1. Why did war break out between Aram and Israel? (1-12) How did Israel gain the victory? (13-21) What did the officials of the king of Aram think could be done to win over Israel? (22-25) How did God show his glory? (26-30)
2. How did Ben-Hadad save his own life? (30-34) What do you learn in this part about God’s mercy upon Ahab and his people Israel?
II. THE LORD REVEALS HIS JUDGMENT (20:35-22:53)
3. What was Ahab’s sin? (35-43) Why didn’t Naboth sell his vineyard to the king? (1-3) What evil deed did Queen Jezebel commit? (4-16) What did Elijah prophesy would happen to Ahab and Jezebel? (17-26)
4. What did the king do after hearing this prophesy? (27) How did God see Ahab, an evil king who nonetheless acknowledged his sin and humbled himself? (28,29)
5. What did the king of Israel want to do to Ramoth Gilead? (1-4) How did the advice of Micaiah differ from that of the other prophets? (5-23) What ordeals did Micaiah suffer? (24-28) What can we learn from Micaiah, who spoke only what the LORD told him?
6. How did king Ahab try to avoid being targeted in battle? (29,30) What happened to him? (31-40)
7. In what ways did Jehoshaphat do well, and what were his mistakes? (41-44) What of Jehoshaphat in his last years? (45-50) What sort of king was Ahaziah, successor of Ahab? (51-53)
“Meanwhile a prophet came to Ahab king of Israel and announced, ‘This is what the Lord says: “Do you see this vast army? I will give it into your hand today, and then you will know that I am the Lord.”’”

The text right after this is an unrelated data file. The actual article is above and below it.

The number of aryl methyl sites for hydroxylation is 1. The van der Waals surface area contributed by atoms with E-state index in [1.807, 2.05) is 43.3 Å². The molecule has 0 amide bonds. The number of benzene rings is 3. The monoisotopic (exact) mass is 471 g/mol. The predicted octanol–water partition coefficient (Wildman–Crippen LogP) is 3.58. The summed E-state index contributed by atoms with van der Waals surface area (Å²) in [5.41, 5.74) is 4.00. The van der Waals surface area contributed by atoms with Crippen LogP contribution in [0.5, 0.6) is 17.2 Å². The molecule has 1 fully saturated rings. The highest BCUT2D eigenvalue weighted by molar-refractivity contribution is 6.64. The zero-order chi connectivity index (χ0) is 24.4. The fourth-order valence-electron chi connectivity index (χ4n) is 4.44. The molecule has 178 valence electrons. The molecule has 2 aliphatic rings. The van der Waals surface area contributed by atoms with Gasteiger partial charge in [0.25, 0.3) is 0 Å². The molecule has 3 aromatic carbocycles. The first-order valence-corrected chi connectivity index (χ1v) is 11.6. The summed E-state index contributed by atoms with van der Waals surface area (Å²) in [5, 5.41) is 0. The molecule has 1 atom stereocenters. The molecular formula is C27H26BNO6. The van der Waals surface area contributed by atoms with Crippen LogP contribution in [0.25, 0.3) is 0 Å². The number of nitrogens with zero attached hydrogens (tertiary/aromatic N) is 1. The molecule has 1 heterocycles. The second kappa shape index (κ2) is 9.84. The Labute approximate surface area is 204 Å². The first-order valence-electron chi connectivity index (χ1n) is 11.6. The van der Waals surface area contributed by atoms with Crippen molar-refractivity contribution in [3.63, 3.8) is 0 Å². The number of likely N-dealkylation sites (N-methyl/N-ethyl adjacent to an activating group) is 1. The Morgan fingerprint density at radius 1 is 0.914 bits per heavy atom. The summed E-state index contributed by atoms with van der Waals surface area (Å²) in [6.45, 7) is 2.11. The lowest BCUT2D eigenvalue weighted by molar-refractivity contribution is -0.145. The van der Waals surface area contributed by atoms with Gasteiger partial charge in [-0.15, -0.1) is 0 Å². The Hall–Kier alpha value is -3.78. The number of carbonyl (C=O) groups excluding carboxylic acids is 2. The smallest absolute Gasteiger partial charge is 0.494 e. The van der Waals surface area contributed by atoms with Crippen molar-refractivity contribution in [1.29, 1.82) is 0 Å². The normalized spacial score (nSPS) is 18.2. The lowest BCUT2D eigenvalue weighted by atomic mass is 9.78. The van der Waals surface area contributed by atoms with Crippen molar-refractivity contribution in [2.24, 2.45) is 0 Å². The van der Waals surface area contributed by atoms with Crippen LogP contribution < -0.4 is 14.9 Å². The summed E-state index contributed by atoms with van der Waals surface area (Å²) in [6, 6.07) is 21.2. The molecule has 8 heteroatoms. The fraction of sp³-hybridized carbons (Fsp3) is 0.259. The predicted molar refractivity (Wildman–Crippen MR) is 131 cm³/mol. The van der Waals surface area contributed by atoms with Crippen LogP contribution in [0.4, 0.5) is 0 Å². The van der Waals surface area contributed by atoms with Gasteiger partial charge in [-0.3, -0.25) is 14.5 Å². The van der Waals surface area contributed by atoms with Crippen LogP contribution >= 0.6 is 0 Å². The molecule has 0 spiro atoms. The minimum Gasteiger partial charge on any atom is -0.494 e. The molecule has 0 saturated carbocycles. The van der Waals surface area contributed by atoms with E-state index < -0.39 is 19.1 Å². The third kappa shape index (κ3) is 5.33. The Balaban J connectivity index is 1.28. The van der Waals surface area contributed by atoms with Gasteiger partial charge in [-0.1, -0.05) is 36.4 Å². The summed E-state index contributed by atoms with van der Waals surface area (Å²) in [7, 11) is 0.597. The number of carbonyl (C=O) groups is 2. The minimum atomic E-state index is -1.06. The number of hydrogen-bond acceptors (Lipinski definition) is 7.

Today’s passage contains several stories. In chapter 20 Israel fights against the Arameans two times. In chapter 21 King Ahab takes the vineyard of Naboth through violent means, urged on by his wife Jezebel. In chapter 22 King Ahab allies with Jehoshaphat, king of Judah, to fight the Arameans, and Ahab is killed in battle. Underlying all of these events is the Lord’s sovereign rule. The Lord said, “You will know that I am the Lord.” The Lord reveals his mercy upon his people and at the same time, the Lord reveals his judgment. God wanted his people to know who he is. The problem of the Israelites in those days was that they did not know who God is. It is essential to know who God is. Many young people know Derek Rose, or Hugh Jackman, or Kate Hudson, or they want to meet President Obama. To know such people is not essential to us. But to know the Lord is very essential. To know the Lord is not just a matter of interest, but a matter of life and death. Through today’s passage, we must know that God is the Lord. If we accept God as our Lord, then our lives will be blessed continually, as will our families and our nation. Let’s learn that God is the Lord and accept his reign over us today.